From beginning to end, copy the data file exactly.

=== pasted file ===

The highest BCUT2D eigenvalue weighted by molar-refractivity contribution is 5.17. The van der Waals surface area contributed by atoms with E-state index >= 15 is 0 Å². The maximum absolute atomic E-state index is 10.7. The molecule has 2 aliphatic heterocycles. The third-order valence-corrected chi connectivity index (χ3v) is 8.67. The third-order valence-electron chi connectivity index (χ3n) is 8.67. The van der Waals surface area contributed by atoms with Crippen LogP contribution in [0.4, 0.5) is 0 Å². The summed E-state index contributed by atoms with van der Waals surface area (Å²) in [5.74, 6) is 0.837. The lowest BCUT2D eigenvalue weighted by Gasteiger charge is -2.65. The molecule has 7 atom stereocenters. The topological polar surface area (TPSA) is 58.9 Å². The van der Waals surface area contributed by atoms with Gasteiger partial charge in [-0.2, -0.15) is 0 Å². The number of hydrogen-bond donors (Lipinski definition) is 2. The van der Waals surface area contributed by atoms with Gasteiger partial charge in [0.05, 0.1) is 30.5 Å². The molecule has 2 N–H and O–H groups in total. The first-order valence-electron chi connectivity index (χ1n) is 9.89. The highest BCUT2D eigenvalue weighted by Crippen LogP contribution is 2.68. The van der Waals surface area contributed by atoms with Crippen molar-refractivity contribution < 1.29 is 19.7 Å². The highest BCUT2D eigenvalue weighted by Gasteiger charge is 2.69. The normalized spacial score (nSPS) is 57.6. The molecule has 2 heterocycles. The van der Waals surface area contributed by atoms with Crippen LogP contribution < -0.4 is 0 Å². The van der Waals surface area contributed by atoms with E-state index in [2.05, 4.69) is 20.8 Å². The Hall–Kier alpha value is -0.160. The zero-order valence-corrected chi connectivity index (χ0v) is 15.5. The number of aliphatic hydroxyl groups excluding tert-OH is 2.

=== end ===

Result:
The highest BCUT2D eigenvalue weighted by molar-refractivity contribution is 5.17. The van der Waals surface area contributed by atoms with E-state index >= 15 is 0 Å². The maximum absolute atomic E-state index is 10.7. The molecule has 2 aliphatic heterocycles. The third-order valence-corrected chi connectivity index (χ3v) is 8.67. The third-order valence-electron chi connectivity index (χ3n) is 8.67. The van der Waals surface area contributed by atoms with Crippen LogP contribution in [0.4, 0.5) is 0 Å². The summed E-state index contributed by atoms with van der Waals surface area (Å²) in [5.74, 6) is 0.837. The lowest BCUT2D eigenvalue weighted by Gasteiger charge is -2.65. The molecule has 7 atom stereocenters. The topological polar surface area (TPSA) is 58.9 Å². The van der Waals surface area contributed by atoms with Gasteiger partial charge in [-0.2, -0.15) is 0 Å². The number of hydrogen-bond donors (Lipinski definition) is 2. The van der Waals surface area contributed by atoms with Gasteiger partial charge in [0.05, 0.1) is 30.5 Å². The molecule has 2 N–H and O–H groups in total. The first-order valence-electron chi connectivity index (χ1n) is 9.89. The highest BCUT2D eigenvalue weighted by Crippen LogP contribution is 2.68. The van der Waals surface area contributed by atoms with Crippen molar-refractivity contribution < 1.29 is 19.7 Å². The highest BCUT2D eigenvalue weighted by Gasteiger charge is 2.69. The normalized spacial score (nSPS) is 57.6. The molecule has 2 heterocycles. The van der Waals surface area contributed by atoms with Crippen LogP contribution < -0.4 is 0 Å². The van der Waals surface area contributed by atoms with E-state index in [2.05, 4.69) is 20.8 Å². The Hall–Kier alpha value is -0.160. The zero-order valence-corrected chi connectivity index (χ0v) is 15.5. The number of aliphatic hydroxyl groups excluding tert-OH is 2.